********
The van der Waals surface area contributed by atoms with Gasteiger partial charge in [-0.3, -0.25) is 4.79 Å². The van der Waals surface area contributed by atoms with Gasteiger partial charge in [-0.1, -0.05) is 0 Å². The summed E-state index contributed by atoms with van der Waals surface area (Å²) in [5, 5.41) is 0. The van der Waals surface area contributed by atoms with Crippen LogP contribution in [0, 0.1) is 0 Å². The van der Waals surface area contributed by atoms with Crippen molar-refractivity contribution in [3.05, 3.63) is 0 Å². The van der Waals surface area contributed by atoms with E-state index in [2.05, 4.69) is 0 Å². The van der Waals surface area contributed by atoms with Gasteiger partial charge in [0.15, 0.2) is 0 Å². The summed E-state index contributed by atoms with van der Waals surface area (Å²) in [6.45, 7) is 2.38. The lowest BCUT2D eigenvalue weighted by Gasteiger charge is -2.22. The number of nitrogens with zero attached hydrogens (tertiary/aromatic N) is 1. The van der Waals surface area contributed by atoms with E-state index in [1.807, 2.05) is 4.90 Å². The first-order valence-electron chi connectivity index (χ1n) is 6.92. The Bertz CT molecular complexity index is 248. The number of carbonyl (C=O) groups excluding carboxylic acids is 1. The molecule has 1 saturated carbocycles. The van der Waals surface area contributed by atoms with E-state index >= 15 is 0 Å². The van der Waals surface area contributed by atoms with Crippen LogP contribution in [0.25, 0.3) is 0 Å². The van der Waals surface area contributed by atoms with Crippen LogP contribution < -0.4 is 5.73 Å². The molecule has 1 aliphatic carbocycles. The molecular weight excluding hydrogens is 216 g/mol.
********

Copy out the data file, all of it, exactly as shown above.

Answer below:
The van der Waals surface area contributed by atoms with Gasteiger partial charge in [-0.3, -0.25) is 4.79 Å². The van der Waals surface area contributed by atoms with Gasteiger partial charge in [-0.1, -0.05) is 0 Å². The summed E-state index contributed by atoms with van der Waals surface area (Å²) in [5, 5.41) is 0. The van der Waals surface area contributed by atoms with Crippen LogP contribution in [0, 0.1) is 0 Å². The van der Waals surface area contributed by atoms with Crippen molar-refractivity contribution in [3.05, 3.63) is 0 Å². The van der Waals surface area contributed by atoms with E-state index in [2.05, 4.69) is 0 Å². The van der Waals surface area contributed by atoms with Gasteiger partial charge in [0.15, 0.2) is 0 Å². The summed E-state index contributed by atoms with van der Waals surface area (Å²) in [6.45, 7) is 2.38. The lowest BCUT2D eigenvalue weighted by Gasteiger charge is -2.22. The number of nitrogens with zero attached hydrogens (tertiary/aromatic N) is 1. The van der Waals surface area contributed by atoms with E-state index in [1.807, 2.05) is 4.90 Å². The first-order valence-electron chi connectivity index (χ1n) is 6.92. The Bertz CT molecular complexity index is 248. The number of carbonyl (C=O) groups excluding carboxylic acids is 1. The molecule has 1 saturated carbocycles. The van der Waals surface area contributed by atoms with E-state index >= 15 is 0 Å². The van der Waals surface area contributed by atoms with Crippen LogP contribution in [0.25, 0.3) is 0 Å². The van der Waals surface area contributed by atoms with Crippen LogP contribution < -0.4 is 5.73 Å². The molecule has 1 aliphatic carbocycles. The molecular weight excluding hydrogens is 216 g/mol.